Todd Watts at the University of Maine Museum

By: Carl Little

Todd Watts: String Too Short to Use
University of Maine Museum of Art | Bangor, ME |
October 8-December 31, 2010

Over the past thirty-plus years, photographer Todd Watts has explored manipulated imagery–be it surfaces of planets, the human body, or the Brooklyn Bridge–and played with perception. With a fascination for science and an eye toward humans’ fate, Watts provokes through alteration. As he once noted, “Art is our greatest data-compression technique.”

The exhibition at UMMA features twenty or so digital pigment prints on Crane’s silver rag or Arches Infinity paper. The earliest work in the show, three images from the 2006 series Foiled Farm, reflects the artist’s surroundings in Piscataquis County, a poor, rural part of Maine. A farmhouse with foil siding resembles a set for a modern opera, with birds casting shadows on its simple facade.


A 2007 series, Copse Caper, offers variations on an image of a flock of dark birds in a grove of thin trees. Watts creates motion by blurring the winged creatures, as he does with birds and leaves in the equally dazzling 2008 series Different Kinds of Air.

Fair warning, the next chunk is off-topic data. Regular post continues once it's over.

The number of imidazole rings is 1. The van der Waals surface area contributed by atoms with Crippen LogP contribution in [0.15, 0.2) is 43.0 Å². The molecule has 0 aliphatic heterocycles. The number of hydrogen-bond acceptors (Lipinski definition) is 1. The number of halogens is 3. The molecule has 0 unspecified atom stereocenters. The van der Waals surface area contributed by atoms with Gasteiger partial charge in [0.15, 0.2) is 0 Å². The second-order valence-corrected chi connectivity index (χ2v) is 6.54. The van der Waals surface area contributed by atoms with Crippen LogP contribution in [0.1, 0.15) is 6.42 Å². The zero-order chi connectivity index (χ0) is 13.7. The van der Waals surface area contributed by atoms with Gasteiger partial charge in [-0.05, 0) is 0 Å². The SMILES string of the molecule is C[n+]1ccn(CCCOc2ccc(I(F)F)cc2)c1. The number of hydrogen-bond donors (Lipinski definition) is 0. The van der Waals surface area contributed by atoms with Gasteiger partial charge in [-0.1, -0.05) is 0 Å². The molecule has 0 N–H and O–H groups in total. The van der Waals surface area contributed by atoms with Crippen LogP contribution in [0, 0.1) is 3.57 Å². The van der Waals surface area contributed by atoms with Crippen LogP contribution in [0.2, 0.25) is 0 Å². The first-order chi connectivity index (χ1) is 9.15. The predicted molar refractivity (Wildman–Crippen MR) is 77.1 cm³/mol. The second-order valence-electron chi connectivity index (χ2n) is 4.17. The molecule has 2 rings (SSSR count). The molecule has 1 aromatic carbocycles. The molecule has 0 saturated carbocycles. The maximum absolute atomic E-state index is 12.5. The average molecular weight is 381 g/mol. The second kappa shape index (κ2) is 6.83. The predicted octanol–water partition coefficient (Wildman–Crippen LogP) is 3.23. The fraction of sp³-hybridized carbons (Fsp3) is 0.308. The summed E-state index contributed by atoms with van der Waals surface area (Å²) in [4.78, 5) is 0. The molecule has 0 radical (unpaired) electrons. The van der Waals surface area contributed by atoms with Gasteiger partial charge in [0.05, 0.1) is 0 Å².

The most recent work has a sociopolitical edge. Some Float, Some Don’t, 2009, which was included in the Center for Maine Contemporary Art’s 2010 Biennial, juxtaposes orange balls and bleached driftwood on a milky river–a statement, perhaps, about natural/unnatural phenomena. In Text Message: Whatever, 2009, busily texting figures appear oblivious to the post-nuclear landscape around them. Finally, Perfidy of Plum Creek, 2010, offers an inventive indictment of the massive development planned for Moosehead Lake in northern Maine. The four-panel work represents the perfidy of the project by way of twisted imagery–yachts, wildlife, a woman with a beach ball.

Watts, who attended the School of Visual Arts in New York City, moved to Blanchard, Maine, in the mid-1970s to produce limited edition portfolios for Berenice Abbott (1888-1991). He has shown in a variety of venues in recent years, from Susan Maasch Fine Art in Portland to the Leopold Museum in Vienna, Austria. A master printer, he has printed vintage photographs, most recently, Bert Lincoln Call’s nineteenth-century images of the Maine woods. Woods is a consummate illusionist who nonetheless treasures the real.
-Carl Little

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